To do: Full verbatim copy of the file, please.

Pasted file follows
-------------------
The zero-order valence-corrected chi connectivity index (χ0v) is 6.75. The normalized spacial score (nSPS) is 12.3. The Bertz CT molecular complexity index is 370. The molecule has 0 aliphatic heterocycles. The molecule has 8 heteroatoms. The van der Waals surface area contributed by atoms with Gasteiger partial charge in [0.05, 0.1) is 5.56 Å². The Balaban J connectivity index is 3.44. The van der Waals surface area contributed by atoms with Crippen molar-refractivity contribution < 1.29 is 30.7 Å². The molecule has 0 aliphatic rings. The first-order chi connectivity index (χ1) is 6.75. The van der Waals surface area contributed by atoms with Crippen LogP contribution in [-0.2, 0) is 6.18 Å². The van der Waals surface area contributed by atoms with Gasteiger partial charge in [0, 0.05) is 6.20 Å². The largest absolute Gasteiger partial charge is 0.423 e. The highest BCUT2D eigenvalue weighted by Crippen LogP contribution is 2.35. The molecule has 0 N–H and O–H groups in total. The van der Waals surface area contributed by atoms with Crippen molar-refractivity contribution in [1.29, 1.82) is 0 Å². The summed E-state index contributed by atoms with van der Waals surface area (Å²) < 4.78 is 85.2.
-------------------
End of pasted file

The zero-order valence-corrected chi connectivity index (χ0v) is 6.75. The normalized spacial score (nSPS) is 12.3. The Bertz CT molecular complexity index is 370. The molecule has 0 aliphatic heterocycles. The molecule has 8 heteroatoms. The van der Waals surface area contributed by atoms with Gasteiger partial charge in [0.05, 0.1) is 5.56 Å². The Balaban J connectivity index is 3.44. The van der Waals surface area contributed by atoms with Crippen molar-refractivity contribution < 1.29 is 30.7 Å². The molecule has 0 aliphatic rings. The first-order chi connectivity index (χ1) is 6.75. The van der Waals surface area contributed by atoms with Crippen LogP contribution in [-0.2, 0) is 6.18 Å². The van der Waals surface area contributed by atoms with Gasteiger partial charge in [0, 0.05) is 6.20 Å². The largest absolute Gasteiger partial charge is 0.423 e. The highest BCUT2D eigenvalue weighted by Crippen LogP contribution is 2.35. The molecule has 0 N–H and O–H groups in total. The van der Waals surface area contributed by atoms with Crippen molar-refractivity contribution in [1.29, 1.82) is 0 Å². The summed E-state index contributed by atoms with van der Waals surface area (Å²) < 4.78 is 85.2.